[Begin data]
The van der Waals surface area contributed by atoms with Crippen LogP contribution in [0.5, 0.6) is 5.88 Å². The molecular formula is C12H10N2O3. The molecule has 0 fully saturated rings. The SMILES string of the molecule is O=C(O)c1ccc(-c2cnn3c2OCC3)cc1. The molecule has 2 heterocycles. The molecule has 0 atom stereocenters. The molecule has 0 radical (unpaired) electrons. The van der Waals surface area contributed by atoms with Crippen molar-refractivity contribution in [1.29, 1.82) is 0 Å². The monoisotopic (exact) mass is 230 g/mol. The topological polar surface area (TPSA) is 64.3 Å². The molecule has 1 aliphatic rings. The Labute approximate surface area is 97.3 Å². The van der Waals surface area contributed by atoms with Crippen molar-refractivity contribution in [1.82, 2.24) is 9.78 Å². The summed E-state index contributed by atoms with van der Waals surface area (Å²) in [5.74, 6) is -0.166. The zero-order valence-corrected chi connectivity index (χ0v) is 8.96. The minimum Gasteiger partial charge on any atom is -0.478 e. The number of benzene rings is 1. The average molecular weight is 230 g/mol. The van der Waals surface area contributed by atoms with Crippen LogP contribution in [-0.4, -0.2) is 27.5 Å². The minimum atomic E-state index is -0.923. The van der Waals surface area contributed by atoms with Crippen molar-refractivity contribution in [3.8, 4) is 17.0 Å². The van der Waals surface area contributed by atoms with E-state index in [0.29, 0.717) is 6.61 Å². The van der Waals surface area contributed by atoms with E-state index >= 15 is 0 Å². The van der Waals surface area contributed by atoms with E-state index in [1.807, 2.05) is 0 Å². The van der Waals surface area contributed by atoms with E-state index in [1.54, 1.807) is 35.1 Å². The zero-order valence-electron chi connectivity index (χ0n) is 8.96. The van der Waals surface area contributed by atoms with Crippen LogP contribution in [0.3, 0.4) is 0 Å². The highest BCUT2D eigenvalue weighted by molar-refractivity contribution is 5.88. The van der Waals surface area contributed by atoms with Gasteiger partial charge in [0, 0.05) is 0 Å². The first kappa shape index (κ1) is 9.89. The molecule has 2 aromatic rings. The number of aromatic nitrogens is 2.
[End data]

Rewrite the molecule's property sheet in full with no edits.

The van der Waals surface area contributed by atoms with Crippen LogP contribution in [0.5, 0.6) is 5.88 Å². The molecular formula is C12H10N2O3. The molecule has 0 fully saturated rings. The SMILES string of the molecule is O=C(O)c1ccc(-c2cnn3c2OCC3)cc1. The molecule has 2 heterocycles. The molecule has 0 atom stereocenters. The molecule has 0 radical (unpaired) electrons. The van der Waals surface area contributed by atoms with Crippen molar-refractivity contribution in [1.29, 1.82) is 0 Å². The monoisotopic (exact) mass is 230 g/mol. The topological polar surface area (TPSA) is 64.3 Å². The molecule has 1 aliphatic rings. The Labute approximate surface area is 97.3 Å². The van der Waals surface area contributed by atoms with Crippen molar-refractivity contribution in [1.82, 2.24) is 9.78 Å². The summed E-state index contributed by atoms with van der Waals surface area (Å²) in [5.74, 6) is -0.166. The zero-order valence-corrected chi connectivity index (χ0v) is 8.96. The minimum Gasteiger partial charge on any atom is -0.478 e. The number of benzene rings is 1. The average molecular weight is 230 g/mol. The van der Waals surface area contributed by atoms with Crippen LogP contribution in [-0.4, -0.2) is 27.5 Å². The minimum atomic E-state index is -0.923. The van der Waals surface area contributed by atoms with Crippen molar-refractivity contribution in [3.8, 4) is 17.0 Å². The van der Waals surface area contributed by atoms with E-state index in [0.29, 0.717) is 6.61 Å². The van der Waals surface area contributed by atoms with E-state index >= 15 is 0 Å². The van der Waals surface area contributed by atoms with E-state index in [1.807, 2.05) is 0 Å². The van der Waals surface area contributed by atoms with E-state index in [1.54, 1.807) is 35.1 Å². The zero-order valence-electron chi connectivity index (χ0n) is 8.96. The van der Waals surface area contributed by atoms with Crippen LogP contribution in [0.3, 0.4) is 0 Å². The highest BCUT2D eigenvalue weighted by molar-refractivity contribution is 5.88. The van der Waals surface area contributed by atoms with Gasteiger partial charge in [0, 0.05) is 0 Å². The first kappa shape index (κ1) is 9.89. The molecule has 2 aromatic rings. The number of aromatic nitrogens is 2.